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ANOTHER DAY IN THE COUNTRY: In limos or pickups, home is still home

© Another Day in the Country

When I first started writing this column, which I dubbed “Another Day in the Country,” my sister and I had just moved to Ramona from Northern California.

It was the year 2000. In California, I’d lived in the country for 30 years. Our acreage wasn’t in the middle of acres of farmland. Nor were we in a little town of 100. But it was rural California, hanging more or less on the side of a mountain above the Napa Valley.

The nearest town, St. Helena, is a small town by California standards, and the residents cling to their smallness in a tenacious, gentrified way.

People are friendly; they smile a lot and speak to each other on the street. They care about the environment, health, organic food, and preserving their lifestyle for the next generation.

By contrast, in Ramona, we walk in the road because sidewalks are either too rough or just not there. So far as organic food, health, and environment, I feel like the odd one out.

Time has inundated my little California town with tourist traffic — which businesses in town depend upon to survive, but which old-timers still dislike intensely. Time forgot Ramona, and cars are few and far between.

Just a couple of miles from my house in California, the grape vineyards begin seriously. Not only have they covered the valley floor but also they’re climbing up the sides of the mountain. There are small vineyards right next door to my house, in fact.

My acre and a half of Napa Valley soil is rocky, but still there are flowers around the house and a garden. What grows best (other than grapes) are trees: pine, fir, oak, madrone, eucalyptus, manzanita, more oak, including poison oak, which you have to fight the way Kansans wrestle with bindweed.

There are deer everywhere, about half the size of Kansas deer, and lots of quail (which are protected, since they are the California state bird).

There is one newspaper in St. Helena, called the St. Helena Star. A man named Star started the publication years and years ago. Like the Marion County Record, the Star comes out once a week — on Thursday, instead of Wednesday.

It has more pages than the Marion County Record only because there is this huge real estate section, since it seems that lots of people with lots of extra cash would like a piece of the Napa Valley experience. I keep hoping that at some point, real estate will soar in Marion County, but perhaps not in my generation.

Unlike Marion County in the middle of Kansas, where there is so much potential, Napa County has been tamed, organized, combed, created, re-created and reinvented beyond its capacity. Where I see pickup trucks in Kansas, there often as not are stretch limos in California, as tourists trek from one vineyard to the next.

My friend’s children ask me what Kansas is like. 

“Is it all big fields?” they want to know. “Is it hot?”

Yes and yes.

“How big is your town?”

Five blocks square. They can’t imagine.

“Do you have pets?”

One cat.

There isn’t visible poverty in the Napa Valley. All the people who chose not to clean up their land or their front yard have long ago moved on or sold their property for a profit, and a tidier, more careful lot of folks moved in — upwardly mobile, right along with the price tag.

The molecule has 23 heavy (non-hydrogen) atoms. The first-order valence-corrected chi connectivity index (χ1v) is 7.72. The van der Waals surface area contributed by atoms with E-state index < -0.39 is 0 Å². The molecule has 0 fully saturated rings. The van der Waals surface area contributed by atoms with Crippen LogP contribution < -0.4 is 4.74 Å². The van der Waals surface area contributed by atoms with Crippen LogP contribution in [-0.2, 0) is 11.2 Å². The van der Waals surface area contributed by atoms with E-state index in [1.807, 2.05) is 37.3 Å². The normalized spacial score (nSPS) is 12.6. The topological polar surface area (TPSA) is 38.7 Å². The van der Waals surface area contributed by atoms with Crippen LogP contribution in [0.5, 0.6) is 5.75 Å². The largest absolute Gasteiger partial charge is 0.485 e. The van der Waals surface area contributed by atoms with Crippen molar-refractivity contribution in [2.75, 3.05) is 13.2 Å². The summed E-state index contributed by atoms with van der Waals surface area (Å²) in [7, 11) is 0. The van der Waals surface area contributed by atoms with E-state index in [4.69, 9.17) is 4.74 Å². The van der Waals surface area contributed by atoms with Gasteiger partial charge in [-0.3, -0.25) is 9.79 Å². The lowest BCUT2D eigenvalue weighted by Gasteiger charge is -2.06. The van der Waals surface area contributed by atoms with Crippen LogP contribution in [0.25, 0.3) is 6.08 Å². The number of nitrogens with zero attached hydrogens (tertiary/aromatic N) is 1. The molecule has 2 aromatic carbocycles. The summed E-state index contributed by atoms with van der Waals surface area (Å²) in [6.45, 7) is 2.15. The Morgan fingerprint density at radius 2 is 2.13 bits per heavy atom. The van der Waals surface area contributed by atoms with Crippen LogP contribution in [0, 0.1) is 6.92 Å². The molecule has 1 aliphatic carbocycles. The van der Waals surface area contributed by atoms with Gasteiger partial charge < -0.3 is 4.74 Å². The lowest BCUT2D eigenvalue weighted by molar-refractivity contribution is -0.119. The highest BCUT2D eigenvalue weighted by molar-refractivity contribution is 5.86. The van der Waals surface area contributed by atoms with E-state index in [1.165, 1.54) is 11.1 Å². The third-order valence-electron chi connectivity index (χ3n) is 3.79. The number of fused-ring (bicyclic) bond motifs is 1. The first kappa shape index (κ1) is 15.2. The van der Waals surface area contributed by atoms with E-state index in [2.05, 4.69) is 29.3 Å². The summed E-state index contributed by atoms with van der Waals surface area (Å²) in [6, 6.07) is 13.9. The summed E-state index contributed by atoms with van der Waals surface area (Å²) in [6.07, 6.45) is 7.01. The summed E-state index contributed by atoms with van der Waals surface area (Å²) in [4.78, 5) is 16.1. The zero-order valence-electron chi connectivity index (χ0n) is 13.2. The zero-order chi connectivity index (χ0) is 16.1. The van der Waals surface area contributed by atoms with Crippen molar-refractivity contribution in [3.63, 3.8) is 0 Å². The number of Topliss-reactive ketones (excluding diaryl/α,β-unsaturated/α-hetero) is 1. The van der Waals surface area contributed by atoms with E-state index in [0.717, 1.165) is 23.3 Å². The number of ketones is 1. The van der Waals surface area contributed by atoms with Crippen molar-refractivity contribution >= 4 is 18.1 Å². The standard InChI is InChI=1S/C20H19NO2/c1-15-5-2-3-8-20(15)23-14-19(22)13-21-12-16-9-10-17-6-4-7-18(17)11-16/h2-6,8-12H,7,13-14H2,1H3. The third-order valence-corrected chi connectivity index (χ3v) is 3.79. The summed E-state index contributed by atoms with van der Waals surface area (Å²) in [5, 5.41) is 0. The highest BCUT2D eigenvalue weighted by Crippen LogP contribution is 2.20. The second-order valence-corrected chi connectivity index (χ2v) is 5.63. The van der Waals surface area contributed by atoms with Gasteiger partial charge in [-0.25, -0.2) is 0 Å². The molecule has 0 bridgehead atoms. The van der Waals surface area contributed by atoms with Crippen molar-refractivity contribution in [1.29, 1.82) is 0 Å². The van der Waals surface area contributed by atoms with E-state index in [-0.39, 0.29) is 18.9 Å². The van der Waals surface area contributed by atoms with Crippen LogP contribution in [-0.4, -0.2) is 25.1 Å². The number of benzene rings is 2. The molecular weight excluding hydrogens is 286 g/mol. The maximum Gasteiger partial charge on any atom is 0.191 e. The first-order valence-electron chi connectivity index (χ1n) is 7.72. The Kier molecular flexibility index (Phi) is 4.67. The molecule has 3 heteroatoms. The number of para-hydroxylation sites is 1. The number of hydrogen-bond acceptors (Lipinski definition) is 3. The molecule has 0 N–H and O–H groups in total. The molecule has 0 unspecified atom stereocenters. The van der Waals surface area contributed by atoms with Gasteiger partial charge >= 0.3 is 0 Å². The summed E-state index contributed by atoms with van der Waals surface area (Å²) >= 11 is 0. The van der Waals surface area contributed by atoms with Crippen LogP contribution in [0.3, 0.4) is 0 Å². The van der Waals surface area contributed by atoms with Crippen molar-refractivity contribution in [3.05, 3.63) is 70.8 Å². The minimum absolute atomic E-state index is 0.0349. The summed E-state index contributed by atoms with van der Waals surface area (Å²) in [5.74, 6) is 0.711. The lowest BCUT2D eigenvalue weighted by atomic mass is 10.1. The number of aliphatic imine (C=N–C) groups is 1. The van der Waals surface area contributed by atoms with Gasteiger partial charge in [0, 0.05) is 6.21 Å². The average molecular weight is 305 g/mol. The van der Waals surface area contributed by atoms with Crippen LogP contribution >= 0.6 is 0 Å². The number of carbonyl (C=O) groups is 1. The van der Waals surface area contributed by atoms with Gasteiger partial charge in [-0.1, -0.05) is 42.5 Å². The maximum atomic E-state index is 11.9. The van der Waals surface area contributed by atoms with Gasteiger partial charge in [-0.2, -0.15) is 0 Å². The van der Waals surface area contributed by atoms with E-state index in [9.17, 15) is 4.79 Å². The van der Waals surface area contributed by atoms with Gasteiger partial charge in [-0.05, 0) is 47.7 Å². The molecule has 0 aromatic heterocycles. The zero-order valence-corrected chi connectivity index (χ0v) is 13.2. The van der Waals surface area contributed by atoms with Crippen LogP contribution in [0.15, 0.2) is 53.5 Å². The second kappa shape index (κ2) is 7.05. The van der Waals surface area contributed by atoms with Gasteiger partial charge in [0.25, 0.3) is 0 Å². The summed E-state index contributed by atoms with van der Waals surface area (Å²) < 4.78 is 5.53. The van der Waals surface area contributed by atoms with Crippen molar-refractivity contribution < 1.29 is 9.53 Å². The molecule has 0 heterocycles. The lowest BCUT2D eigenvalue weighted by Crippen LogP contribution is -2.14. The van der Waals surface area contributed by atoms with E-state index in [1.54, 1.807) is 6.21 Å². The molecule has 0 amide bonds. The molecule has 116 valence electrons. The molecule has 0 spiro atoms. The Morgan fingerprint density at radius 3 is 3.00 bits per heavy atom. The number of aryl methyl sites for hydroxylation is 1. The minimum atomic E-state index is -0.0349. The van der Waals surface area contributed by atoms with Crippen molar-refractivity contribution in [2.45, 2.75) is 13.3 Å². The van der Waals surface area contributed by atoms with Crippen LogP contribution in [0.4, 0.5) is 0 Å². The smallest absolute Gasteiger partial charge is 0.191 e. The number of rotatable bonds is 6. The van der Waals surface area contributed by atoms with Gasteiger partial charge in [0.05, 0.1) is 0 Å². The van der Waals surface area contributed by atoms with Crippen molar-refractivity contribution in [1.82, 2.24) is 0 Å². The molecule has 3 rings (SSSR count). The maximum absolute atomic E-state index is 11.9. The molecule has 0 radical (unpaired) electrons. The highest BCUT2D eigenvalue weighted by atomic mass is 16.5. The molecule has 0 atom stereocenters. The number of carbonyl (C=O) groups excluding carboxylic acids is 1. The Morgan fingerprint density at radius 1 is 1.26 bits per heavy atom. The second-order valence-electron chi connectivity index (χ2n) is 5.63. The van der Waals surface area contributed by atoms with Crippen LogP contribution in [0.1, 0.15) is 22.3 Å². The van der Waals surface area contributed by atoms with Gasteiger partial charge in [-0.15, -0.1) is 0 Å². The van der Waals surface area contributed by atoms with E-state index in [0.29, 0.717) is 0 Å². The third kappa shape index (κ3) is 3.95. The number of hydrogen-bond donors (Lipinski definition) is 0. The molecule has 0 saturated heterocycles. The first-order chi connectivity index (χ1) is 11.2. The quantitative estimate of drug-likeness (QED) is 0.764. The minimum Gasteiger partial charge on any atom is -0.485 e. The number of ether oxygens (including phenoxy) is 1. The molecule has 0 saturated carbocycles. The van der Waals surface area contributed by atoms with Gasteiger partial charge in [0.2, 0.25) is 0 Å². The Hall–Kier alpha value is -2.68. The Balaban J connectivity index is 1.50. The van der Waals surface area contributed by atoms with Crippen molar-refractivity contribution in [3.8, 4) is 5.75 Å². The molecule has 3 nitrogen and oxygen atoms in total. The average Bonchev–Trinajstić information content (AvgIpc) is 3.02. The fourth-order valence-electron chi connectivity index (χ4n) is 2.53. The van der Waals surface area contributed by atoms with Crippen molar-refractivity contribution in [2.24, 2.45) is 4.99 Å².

However, with all the differences between California and Kansas, my yard and yours, there is an underlying similarity that rules our lives.

We all want to matter, live in freedom, and feel community support. Whether we are riding around in our pickup truck or a limo, shopping at the Farmer’s Market or digging potatoes from the garden in the backyard, people are similar, at the heart of it.

If I feel that human need or desire, you can bet someone else does, too. The issues may just have a different twist.

I don’t know what your headlines have been in the Marion County Record this past month, but in the St. Helena Star, they’ve been about elm trees.

Years ago, the city fathers planted a long row of elm trees on the edge of town. They’ve grown up tall, beautiful limbs, curving over the road, making a shady tunnel into town.

And then some bug hit the valley that feasted on elm trees and though they fought gallantly against the scourge, elm trees started to die.

In Kansas, elm trees are a dime a dozen, and most people could care less about them. But in California, these unusual, non-native trees are precious.

Now, they are trying to replace the trees and, oh, the problems that arise with all the rules and regulations in this state.

Everyone wants power, and everyone has an opinion about where, when, why and how these trees are planted, right down to who is hired to do the job.

I read about all the hubbub and stop-work orders and am thankful that if someone wants to plant a tree in Ramona, they pretty much can. And, they can even dig the hole.

The other all-consuming topic in the newspaper here is the subject of leaf blowers, hotly debated by the city council and the citizenry in the letters to the editor, with a vote coming this week as to whether they will be banned in city limits as “disturbing the peace.”

I don’t like leaf blowers either. I think they are a silly piece of equipment. I tell my friends that in Kansas, we just let the wind take care of the leaf problem most of the time.

It’s all relative — even the heat. Folks in California consider it a heat wave if the temperature goes over 85, and I do know what you’ve been suffering with in Marion County. My sister called and said, “Stay there!” But eventually I’ll be back spending another day in the country.

Last modified Aug. 8, 2012

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